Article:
The Project consists of four components:
•  district and subdistrict capacity building,
•  community empowerment,
•  community-based water supply and sanitation facilities,
and
•  sanitation and hygiene behavioral change.

Community Action Plan: Blueprint for CWSHP CDD

Communities covered by CWSHP are selected using a defnite set of criteria, foremost of which is the indication of interest by the communities to participate. For the grant part, communities stricken by the 2004 tsunami are eligible, and where no other funding agency or nongovernment organization provides similar services.

Two major participatory processes are core to CWSHP:
the formulation of the Methodology for Participatory Assessment (MPA)-Participatory Hygiene and Sanitation Transformation (PHAST) and the community action plan (CAP). MPA-PHAST assesses community strengths and weaknesses on the use and sustainability of community-managed WSS.

MPA provides the data to be used to plan and implement new services while PHAST assesses the opportunities for sanitation and hygiene behavioral change. Based on the results of MPA-PHAST, a community implementation team (CIT) selected from the members of the community is formed and provided with legal identity by the bupati (district head). As a legalized village institution, CIT is now able to open a bank account to receive project funds. As of June 2008, 209 CITs were formed in the areas covered by the grant component of CWSHP.9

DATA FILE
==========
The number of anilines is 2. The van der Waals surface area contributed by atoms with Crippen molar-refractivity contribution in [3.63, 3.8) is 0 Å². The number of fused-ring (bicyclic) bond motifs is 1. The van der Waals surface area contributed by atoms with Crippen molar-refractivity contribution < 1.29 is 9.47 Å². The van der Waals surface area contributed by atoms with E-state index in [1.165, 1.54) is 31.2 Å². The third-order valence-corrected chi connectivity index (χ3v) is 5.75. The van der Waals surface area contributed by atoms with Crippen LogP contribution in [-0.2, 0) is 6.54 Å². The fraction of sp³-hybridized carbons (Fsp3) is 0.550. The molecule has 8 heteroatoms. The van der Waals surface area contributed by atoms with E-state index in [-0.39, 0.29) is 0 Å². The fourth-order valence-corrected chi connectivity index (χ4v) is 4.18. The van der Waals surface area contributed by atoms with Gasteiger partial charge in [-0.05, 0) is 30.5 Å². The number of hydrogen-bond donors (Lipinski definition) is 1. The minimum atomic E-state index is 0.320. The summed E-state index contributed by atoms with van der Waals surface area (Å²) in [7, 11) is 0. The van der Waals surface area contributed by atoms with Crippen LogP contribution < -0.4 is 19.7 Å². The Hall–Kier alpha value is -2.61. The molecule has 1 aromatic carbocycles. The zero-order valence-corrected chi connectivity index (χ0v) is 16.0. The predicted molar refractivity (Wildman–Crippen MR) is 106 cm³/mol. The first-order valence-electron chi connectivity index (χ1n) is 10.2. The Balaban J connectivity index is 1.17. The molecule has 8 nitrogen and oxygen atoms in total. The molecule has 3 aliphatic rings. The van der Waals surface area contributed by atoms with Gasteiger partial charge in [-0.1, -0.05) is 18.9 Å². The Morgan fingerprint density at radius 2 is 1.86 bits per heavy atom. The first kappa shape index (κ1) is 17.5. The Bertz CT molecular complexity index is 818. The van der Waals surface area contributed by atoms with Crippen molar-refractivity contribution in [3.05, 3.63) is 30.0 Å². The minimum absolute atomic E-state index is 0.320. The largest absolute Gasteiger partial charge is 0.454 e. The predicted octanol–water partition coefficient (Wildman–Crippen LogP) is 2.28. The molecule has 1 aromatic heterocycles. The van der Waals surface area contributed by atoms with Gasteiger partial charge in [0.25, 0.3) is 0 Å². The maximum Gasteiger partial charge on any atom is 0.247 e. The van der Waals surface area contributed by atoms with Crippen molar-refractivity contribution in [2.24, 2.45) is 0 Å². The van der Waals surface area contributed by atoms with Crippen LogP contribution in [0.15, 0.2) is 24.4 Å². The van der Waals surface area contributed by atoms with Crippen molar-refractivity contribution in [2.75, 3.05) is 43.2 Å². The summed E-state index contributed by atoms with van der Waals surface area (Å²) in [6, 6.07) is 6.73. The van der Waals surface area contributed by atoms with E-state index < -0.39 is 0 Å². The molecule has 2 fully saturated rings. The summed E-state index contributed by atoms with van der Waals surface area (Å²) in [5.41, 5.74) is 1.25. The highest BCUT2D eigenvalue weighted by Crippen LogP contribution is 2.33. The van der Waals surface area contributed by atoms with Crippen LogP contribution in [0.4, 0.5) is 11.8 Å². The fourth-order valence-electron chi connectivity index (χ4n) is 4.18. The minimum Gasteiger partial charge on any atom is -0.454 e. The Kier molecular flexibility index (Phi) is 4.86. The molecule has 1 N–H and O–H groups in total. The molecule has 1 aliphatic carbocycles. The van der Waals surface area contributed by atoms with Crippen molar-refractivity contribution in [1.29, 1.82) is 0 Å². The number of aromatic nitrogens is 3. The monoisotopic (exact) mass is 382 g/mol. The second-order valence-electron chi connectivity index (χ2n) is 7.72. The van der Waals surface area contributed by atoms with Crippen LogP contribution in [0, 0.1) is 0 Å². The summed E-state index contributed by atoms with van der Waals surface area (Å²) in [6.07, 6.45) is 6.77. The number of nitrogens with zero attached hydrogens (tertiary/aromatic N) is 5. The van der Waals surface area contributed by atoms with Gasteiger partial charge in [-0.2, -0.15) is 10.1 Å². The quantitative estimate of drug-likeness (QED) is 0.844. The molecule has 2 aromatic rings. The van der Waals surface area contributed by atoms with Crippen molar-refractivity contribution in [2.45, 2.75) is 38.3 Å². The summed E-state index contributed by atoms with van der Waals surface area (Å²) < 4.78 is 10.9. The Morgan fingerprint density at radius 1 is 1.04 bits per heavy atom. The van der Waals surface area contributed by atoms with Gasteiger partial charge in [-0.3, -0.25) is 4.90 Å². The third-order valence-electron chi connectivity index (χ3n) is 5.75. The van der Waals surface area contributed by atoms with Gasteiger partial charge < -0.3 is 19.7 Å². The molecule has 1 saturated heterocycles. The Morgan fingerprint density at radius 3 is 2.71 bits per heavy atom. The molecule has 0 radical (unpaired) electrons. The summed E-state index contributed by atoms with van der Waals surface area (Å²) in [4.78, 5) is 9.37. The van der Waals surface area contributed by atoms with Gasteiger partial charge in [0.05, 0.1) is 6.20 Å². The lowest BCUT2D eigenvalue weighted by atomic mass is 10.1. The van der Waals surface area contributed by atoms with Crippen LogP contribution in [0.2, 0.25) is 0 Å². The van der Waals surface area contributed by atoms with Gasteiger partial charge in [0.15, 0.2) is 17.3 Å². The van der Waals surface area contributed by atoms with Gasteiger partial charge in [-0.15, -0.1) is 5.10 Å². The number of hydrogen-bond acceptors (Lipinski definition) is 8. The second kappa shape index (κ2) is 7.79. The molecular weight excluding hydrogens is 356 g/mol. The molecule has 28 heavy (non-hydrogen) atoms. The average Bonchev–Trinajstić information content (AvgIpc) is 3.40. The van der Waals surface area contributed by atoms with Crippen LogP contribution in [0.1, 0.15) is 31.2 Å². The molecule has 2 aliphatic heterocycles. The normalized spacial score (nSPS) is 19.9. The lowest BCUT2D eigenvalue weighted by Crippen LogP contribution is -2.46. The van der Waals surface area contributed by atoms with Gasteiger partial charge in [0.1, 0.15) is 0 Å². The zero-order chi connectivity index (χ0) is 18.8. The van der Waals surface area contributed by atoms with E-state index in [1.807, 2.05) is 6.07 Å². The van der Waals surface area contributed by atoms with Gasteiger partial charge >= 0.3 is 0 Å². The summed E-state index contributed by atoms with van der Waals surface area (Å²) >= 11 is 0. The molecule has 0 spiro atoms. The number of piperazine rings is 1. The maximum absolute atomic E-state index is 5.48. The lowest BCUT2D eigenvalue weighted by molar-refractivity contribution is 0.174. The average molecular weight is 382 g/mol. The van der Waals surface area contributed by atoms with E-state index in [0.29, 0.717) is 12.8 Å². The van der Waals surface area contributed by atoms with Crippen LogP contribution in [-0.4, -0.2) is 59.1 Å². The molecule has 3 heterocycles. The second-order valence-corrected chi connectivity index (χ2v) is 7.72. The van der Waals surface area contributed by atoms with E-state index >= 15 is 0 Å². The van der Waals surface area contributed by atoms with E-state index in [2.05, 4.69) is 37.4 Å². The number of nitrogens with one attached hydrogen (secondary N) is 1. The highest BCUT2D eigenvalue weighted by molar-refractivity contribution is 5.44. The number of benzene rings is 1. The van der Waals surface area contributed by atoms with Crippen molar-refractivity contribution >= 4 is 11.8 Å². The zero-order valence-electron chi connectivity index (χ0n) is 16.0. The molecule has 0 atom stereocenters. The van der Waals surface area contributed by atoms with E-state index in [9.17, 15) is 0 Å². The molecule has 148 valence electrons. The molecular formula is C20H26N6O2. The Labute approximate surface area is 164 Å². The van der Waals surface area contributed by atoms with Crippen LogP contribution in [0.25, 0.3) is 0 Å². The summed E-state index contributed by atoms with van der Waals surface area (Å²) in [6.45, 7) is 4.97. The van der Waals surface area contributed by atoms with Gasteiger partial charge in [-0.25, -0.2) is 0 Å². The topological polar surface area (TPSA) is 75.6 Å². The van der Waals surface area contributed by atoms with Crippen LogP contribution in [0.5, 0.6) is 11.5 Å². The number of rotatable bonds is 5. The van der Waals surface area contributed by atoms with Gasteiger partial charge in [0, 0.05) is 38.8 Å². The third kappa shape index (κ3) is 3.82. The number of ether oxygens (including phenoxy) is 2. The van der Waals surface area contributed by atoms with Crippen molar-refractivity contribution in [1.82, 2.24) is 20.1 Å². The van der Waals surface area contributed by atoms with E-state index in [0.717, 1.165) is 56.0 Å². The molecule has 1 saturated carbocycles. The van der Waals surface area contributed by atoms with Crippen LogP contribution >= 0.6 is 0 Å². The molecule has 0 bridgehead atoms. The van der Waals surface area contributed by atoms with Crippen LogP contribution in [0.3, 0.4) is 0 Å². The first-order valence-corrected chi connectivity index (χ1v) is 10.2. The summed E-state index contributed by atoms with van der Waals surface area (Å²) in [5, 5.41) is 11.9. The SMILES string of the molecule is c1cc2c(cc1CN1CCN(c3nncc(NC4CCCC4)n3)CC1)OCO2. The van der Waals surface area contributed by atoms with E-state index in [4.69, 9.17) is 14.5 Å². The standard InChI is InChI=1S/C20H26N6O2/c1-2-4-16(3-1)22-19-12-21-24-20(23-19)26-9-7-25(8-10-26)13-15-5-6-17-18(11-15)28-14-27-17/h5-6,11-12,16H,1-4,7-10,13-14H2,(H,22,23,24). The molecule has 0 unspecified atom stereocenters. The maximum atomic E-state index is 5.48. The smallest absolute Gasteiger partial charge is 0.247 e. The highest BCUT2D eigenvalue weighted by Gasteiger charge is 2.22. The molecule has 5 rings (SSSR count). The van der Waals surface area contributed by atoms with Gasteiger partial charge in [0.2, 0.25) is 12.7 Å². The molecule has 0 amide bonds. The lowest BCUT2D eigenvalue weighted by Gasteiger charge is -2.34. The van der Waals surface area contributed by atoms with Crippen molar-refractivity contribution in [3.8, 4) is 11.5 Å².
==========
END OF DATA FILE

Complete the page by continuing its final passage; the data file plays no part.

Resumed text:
Aided by community facilitators (consultants hired under CWSHP), CIT develops CAP, which serves as a detailed guide for communities to address identifed water supply, sanitation, and health problems. It identifes the level of technology selected by the community from a menu of simple water and sanitation technology and the corresponding budget and community counterpart,10 establishes the O&M features of WSS, and defnes a system for monitoring and evaluation. CAP is thus the blueprint for CWSHP CDD. Participating communities take pride in developing and implementing their respective CAPs. The ownership of CAPs exemplifes the proprietary attitude the communities have regarding the project.

As of June 2008, 150 CAPs have been approved for about $3 million in the fve districts of NAD (Aceh Utara, Bireuen, Pidie, Aceh Jaya, and Nagan Raya) and two districts on the island of Nias, North Sumatra (Nias and Nias Selatan) beneftting 151,000 individuals (51.7% are women). In the same period, $1.86 million has been disbursed for WSS projects in various levels of implementation.11 In each of the participating communities, project monitoring boards are set up indicating the project implementation status and fund disbursements.

“CDD Projects are Cheaper”

According to the community facilitators, mobilizing the communities—making them go through the process of identifying their needs and measures to resolve these needs—was never a problem. After all, water supply has always been a felt need in these communities. In fact, the communities have openly expressed an increasing demand for WSS facilities, and, in particular, the upgrading of existing facilities (such as connecting public hydrants to individual houses and improving basic latrines).